Toddler pace: why it’s good for us grown ups to slow down sometimes

Family life
toddler pace

It takes me forever to get anywhere with Toddler Boy I, my 21-month-old third child, these days. 

We have entered the realms of toddler pace – a world I remember well from his big brother and sister, but with which I am slowly becoming reacquainted now that my youngest child wants to walk everywhere by himself. And as all parents of toddlers will know, that’s not something you can do in a hurry.

Every step sees a new wonder for him to investigate. A car wheel! Wow! Let’s crouch down and examine it. A stone on the floor! Let’s pick it up and look at it from every angle before giving it to mummy. A tiny puddle! Squeals of contentment as he splashes his little feet. Someone’s front door! A discarded crisp packet! A dog walking by! So much to see! 

All of it met with such amazement as he explores everything he sees with the wonder and innocence only a young child can have.

I hate the days when I have to rush him. If we’re on our way to school and running late, for example. With two other young children for me to contend with, and bags, scooters and the like to carry, he goes in the buggy and the car far more often than I would like, as otherwise we’d never get anywhere on time. Life is generally fast-paced for us, with three school and pre-school runs a day, classes, clubs and activities, play dates and parties.

On quiet days, it’s often his big brother and sister determining what we do. He never complains, he’s such a happy and contented child.

But when it’s just me and him… I let him set his own pace.

We went to Roath Park early this morning, just the two of us, and it took us 40 minutes to walk what would usually take me four. 

He was so excited to splash in the tiniest of puddles. He squeezed himself behind a bench and played peepo through the slats. He waved a stick around with sheer delight on his little face, tapping it on the wall, dancing around to his own beat.

toddler pace

He walked round in circles on this mosaic, laughing to himself and loving the tap, tap, tap sound of his shoes on the surface.

We didn’t even make it to the playground or to see the ducks at the lake, which is what I’d thought we’d do. We spent all our time on one little path.

Toddler pace might not always be convenient – but I love how he (like his big brother and sister before him) makes me slow right down. I love that he reminds me to experience the journey and not just focus on the intended destination.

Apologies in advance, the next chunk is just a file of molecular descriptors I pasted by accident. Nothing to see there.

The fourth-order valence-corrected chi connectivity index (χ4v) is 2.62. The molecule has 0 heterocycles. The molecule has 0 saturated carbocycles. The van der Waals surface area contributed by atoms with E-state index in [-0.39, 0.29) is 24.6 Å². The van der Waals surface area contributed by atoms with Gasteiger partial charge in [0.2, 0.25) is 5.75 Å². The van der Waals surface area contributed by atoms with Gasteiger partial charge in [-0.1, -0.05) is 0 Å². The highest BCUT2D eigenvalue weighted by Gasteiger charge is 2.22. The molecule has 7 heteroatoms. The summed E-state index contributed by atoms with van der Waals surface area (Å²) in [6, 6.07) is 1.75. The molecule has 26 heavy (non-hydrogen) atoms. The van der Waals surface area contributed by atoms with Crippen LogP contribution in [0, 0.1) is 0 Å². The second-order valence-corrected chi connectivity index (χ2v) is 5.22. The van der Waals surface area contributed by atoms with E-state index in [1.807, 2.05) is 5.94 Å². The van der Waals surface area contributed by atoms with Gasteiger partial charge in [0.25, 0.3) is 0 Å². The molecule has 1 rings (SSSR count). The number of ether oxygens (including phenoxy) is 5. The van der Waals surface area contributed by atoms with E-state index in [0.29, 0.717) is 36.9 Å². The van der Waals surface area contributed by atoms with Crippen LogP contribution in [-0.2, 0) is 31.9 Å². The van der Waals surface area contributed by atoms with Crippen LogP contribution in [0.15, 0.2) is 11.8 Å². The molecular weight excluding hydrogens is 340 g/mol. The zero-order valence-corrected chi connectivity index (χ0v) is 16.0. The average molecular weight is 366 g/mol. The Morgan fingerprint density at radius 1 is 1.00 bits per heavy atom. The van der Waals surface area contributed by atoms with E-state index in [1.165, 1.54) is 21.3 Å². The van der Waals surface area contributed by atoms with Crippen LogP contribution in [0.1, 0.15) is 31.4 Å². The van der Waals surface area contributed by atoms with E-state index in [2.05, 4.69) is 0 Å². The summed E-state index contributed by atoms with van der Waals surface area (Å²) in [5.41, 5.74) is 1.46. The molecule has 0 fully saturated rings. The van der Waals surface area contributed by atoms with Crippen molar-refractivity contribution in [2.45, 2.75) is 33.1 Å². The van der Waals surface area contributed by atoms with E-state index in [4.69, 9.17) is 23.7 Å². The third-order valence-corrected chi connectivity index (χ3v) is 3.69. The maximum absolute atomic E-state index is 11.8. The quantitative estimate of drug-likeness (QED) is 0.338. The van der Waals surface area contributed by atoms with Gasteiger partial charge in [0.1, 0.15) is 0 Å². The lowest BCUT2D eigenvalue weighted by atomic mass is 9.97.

Toddler Pace 2

I love that he makes me stop and notice and pay attention to wonderful sights such as this. Which wasn’t on my itinerary this morning, but which was a way more memorable sight instead. 

There might be days when we both get frustrated that we don’t have time to stop and stare at all that we pass on the way. But on the days where we can, I love to see the world from his view point and to absorb the wonder with which he experiences things we often take for granted.

Toddler Pace 3

Can you relate to toddler pace? Do let me know in the comments section below, on the Cardiff Mummy Says Facebook page or by tweeting me on @cardiffmummy

For more of my experiences on life as a mum of three, visit the Family Life section of my blog.

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6 Comments to Toddler pace: why it’s good for us grown ups to slow down sometimes

  1. LOVE this and it’s sooooo true and something we could all and should do more often 🙂 why did life become a race to the end? Love this so much x

  2. I always struggled a bit with this – partly because we often seem to be in a hurry, which isn’t great, but also because my daughter would be heartbroken not to get to the playground (for example) if we did dawdle along.

    • Cardiff Mummy Says

      Ah, yes, it’s difficult when they are a bit older, isn’t it? Toddler has not quite fathomed these things out yet, but when he does it will be another challenge to balance! x

  3. We’re getting to this phase too and it’s so true! Going to feed the ducks ends with not even getting to the park, but they’ve had so much fun exploring that it doesn’t even matter. x

  4. One of the hardest things I had to learn when C was a toddler – and yet one of the most rewarding. Oh if only we could hold onto some of that innocent wonder as we grow up and speed up!

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